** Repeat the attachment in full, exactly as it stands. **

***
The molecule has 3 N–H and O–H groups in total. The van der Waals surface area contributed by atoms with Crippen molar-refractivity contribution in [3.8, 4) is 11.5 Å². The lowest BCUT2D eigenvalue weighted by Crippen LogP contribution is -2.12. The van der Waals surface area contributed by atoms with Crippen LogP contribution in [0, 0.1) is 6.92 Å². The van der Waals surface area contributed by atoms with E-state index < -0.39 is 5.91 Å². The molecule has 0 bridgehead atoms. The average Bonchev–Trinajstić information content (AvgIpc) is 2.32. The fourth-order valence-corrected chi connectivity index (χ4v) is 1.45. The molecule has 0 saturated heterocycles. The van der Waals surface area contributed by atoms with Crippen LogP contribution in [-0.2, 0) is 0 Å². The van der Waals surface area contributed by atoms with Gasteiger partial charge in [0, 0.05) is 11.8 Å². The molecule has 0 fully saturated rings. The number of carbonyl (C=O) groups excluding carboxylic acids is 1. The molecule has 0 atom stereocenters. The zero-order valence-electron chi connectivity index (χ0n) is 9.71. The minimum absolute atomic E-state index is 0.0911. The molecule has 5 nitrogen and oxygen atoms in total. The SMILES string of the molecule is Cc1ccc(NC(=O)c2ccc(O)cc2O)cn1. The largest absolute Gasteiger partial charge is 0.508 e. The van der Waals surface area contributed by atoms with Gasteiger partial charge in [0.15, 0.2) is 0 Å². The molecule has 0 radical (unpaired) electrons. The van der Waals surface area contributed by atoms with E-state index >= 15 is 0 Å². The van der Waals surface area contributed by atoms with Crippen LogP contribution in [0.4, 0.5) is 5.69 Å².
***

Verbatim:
The molecule has 3 N–H and O–H groups in total. The van der Waals surface area contributed by atoms with Crippen molar-refractivity contribution in [3.8, 4) is 11.5 Å². The lowest BCUT2D eigenvalue weighted by Crippen LogP contribution is -2.12. The van der Waals surface area contributed by atoms with Crippen LogP contribution in [0, 0.1) is 6.92 Å². The van der Waals surface area contributed by atoms with E-state index < -0.39 is 5.91 Å². The molecule has 0 bridgehead atoms. The average Bonchev–Trinajstić information content (AvgIpc) is 2.32. The fourth-order valence-corrected chi connectivity index (χ4v) is 1.45. The molecule has 0 saturated heterocycles. The van der Waals surface area contributed by atoms with Crippen LogP contribution in [-0.2, 0) is 0 Å². The van der Waals surface area contributed by atoms with Gasteiger partial charge in [0, 0.05) is 11.8 Å². The molecule has 0 fully saturated rings. The number of carbonyl (C=O) groups excluding carboxylic acids is 1. The molecule has 0 atom stereocenters. The zero-order valence-electron chi connectivity index (χ0n) is 9.71. The minimum absolute atomic E-state index is 0.0911. The molecule has 5 nitrogen and oxygen atoms in total. The SMILES string of the molecule is Cc1ccc(NC(=O)c2ccc(O)cc2O)cn1. The largest absolute Gasteiger partial charge is 0.508 e. The van der Waals surface area contributed by atoms with Gasteiger partial charge in [0.15, 0.2) is 0 Å². The molecule has 0 radical (unpaired) electrons. The van der Waals surface area contributed by atoms with E-state index >= 15 is 0 Å². The van der Waals surface area contributed by atoms with Crippen LogP contribution in [0.4, 0.5) is 5.69 Å².